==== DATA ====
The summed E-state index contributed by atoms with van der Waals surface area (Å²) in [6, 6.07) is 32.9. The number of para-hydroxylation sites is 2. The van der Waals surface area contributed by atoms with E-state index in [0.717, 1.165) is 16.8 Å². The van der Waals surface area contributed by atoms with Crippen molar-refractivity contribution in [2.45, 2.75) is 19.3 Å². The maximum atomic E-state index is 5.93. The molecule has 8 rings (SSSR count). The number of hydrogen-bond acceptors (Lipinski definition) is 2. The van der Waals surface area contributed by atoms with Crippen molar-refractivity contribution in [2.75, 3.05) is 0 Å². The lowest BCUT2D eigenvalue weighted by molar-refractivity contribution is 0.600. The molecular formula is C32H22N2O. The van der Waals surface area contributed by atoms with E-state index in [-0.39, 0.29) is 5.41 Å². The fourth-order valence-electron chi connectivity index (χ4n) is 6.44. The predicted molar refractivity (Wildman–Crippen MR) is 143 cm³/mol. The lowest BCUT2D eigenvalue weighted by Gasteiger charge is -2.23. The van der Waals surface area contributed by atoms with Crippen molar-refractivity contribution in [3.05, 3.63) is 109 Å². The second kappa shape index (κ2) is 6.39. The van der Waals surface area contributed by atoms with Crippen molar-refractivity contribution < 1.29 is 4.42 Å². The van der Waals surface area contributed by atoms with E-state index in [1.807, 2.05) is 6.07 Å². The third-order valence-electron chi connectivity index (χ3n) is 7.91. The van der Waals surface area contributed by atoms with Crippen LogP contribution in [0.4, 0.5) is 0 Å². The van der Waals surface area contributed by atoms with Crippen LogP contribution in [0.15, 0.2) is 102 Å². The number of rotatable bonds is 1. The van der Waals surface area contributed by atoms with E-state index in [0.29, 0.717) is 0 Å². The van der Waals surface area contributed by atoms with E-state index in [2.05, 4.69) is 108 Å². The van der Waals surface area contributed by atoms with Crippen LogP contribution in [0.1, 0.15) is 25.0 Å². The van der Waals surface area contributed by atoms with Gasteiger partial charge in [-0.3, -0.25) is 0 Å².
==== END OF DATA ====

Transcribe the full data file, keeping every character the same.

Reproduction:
The summed E-state index contributed by atoms with van der Waals surface area (Å²) in [6, 6.07) is 32.9. The number of para-hydroxylation sites is 2. The van der Waals surface area contributed by atoms with E-state index in [0.717, 1.165) is 16.8 Å². The van der Waals surface area contributed by atoms with Crippen molar-refractivity contribution in [2.45, 2.75) is 19.3 Å². The maximum atomic E-state index is 5.93. The molecule has 8 rings (SSSR count). The number of hydrogen-bond acceptors (Lipinski definition) is 2. The van der Waals surface area contributed by atoms with Crippen molar-refractivity contribution in [2.75, 3.05) is 0 Å². The lowest BCUT2D eigenvalue weighted by molar-refractivity contribution is 0.600. The molecular formula is C32H22N2O. The van der Waals surface area contributed by atoms with E-state index in [-0.39, 0.29) is 5.41 Å². The fourth-order valence-electron chi connectivity index (χ4n) is 6.44. The predicted molar refractivity (Wildman–Crippen MR) is 143 cm³/mol. The lowest BCUT2D eigenvalue weighted by Gasteiger charge is -2.23. The van der Waals surface area contributed by atoms with Crippen molar-refractivity contribution in [3.05, 3.63) is 109 Å². The second kappa shape index (κ2) is 6.39. The van der Waals surface area contributed by atoms with Crippen molar-refractivity contribution < 1.29 is 4.42 Å². The van der Waals surface area contributed by atoms with E-state index in [1.807, 2.05) is 6.07 Å². The third-order valence-electron chi connectivity index (χ3n) is 7.91. The van der Waals surface area contributed by atoms with Crippen LogP contribution in [0.4, 0.5) is 0 Å². The van der Waals surface area contributed by atoms with Crippen LogP contribution in [0.15, 0.2) is 102 Å². The number of rotatable bonds is 1. The van der Waals surface area contributed by atoms with E-state index in [0.29, 0.717) is 0 Å². The van der Waals surface area contributed by atoms with E-state index in [2.05, 4.69) is 108 Å². The van der Waals surface area contributed by atoms with Crippen LogP contribution in [0.1, 0.15) is 25.0 Å². The van der Waals surface area contributed by atoms with Gasteiger partial charge in [-0.3, -0.25) is 0 Å².